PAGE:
Candy Crush and Moschino attend Coachella, release merchandise together
- King, the developer of Candy Crush, and fashion brand Moschino have partnered on a limited-edition collection containing a backpack, phone case and swimwear, according to a press release. The collection, which is priced from $70 to $650 and timed with the Coachella Valley Music and Arts Festival, launched on Moschino’s website Friday and will be available as long as supplies last.
- To celebrate the collection, Moschino and King threw a party Saturday during the Coachella music festival at a venue they transformed into a Candy Kingdom by bringing to life key moments and visuals from the game. The party and the collection mark Candy Crush’s fifth anniversary. Prior to the party, celebrities expected to attend included Katy Perry, Kylie Jenner, Emma Roberts, Jared Leto and Hailee Steinfeld, per Women’s Wear Daily.
- Tidal livestreamed musical performances at the party. Lil Uzi Vert performed, and DJ acts DJs Mazurbate, Mia Moretti and The Misshapes kept the music humming. Moschino and King created the hashtag #MoschinoCandyCrush, and Tidal and Moschino formed the hashtag #TidalMoschino for social media users to follow along with the festivities.
High fashion brands and ubiquitous mobile games aren’t usual bedfellows. But this mash-up makes quite a bit of sense. Moschino designer Jeffrey Scott, who Vogue called fashion's most evolved connoisseur of junk culture, is attracted to pop culture properties (for e.g., McDonald’s and SpongeBob), and King is attracted to the buzz he could build for Candy Crush. Amplified by the Coachella bash, that buzz is intended to pique the interest of young Millennials and Gen Z consumers that aren’t the game’s core players. Candy Crush players tend to be women in their mid- to late-thirties.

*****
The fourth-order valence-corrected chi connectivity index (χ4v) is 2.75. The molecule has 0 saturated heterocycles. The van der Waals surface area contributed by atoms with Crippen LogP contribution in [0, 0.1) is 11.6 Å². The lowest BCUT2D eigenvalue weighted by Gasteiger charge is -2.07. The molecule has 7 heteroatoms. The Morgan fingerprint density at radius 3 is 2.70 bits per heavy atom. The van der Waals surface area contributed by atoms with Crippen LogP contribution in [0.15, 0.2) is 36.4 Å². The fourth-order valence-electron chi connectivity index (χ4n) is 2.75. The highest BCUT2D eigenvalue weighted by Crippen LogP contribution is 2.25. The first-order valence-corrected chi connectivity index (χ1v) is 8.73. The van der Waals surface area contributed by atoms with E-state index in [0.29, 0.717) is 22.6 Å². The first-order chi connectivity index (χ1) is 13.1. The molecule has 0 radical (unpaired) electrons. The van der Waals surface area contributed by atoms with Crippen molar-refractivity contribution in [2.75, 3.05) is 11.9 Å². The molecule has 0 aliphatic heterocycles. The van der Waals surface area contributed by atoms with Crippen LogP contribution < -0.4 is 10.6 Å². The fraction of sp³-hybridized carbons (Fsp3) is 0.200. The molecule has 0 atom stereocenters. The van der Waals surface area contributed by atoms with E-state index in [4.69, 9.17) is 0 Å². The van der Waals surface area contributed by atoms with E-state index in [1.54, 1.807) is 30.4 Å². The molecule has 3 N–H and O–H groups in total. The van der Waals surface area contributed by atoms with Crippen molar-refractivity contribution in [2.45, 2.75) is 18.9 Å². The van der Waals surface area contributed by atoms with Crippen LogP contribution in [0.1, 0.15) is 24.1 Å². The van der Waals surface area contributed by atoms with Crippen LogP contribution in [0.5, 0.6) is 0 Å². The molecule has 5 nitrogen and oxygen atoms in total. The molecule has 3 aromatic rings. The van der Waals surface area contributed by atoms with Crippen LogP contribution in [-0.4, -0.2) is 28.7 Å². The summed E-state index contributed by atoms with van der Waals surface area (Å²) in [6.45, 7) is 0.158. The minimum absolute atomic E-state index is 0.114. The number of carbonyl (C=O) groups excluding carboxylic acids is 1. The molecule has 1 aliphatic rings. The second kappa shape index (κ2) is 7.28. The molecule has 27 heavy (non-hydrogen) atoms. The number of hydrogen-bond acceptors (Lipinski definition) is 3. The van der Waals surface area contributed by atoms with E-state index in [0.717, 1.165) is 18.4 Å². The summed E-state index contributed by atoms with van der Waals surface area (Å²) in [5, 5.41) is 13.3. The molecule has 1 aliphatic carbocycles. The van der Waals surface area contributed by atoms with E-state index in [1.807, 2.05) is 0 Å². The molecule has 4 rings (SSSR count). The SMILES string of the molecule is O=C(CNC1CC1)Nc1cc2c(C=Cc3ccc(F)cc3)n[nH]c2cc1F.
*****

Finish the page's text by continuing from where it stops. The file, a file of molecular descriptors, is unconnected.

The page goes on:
Candy Crush Saga has been among the top 10 grossing apps for nearly five years, Dean Takahashi noted in VentureBeat. There aren't many consumer subsets the game has yet to touch, although fashionistas and the flower-crown donning crowds at Coachella aren’t likely the biggest Candy Crush addicts, at least not yet. In order to keep growing, King must reel in new recruits to play the game and, with any luck, a fraction of them will make in-game purchases to fuel the freemium offering’s revenues. “The deal with Moschino will generate a little more merchandising money for King, but if it is successful, it will push the brand higher in awareness," Takahashi suggested. "And if that awareness leads to more users, it could also generate some high rollers for King.”
Candy Crush is one of the few mobile games popular enough to support an expansive merchandising strategy. But Candy Crush isn't alone in jumping off the very small screen. Angry Birds has shown a mobile game can be a force in entertainment and consumer goods, having expanded into plush toys and a movie that produced almost $350 million in worldwide box office revenue. The Point 1888 was recently named King’s licensing partner for Candy Crush, and it’s a decent bet the firm is hard at work thinking up ways to extend the game into products. Expect more Candy Crush stuff to spend on soon.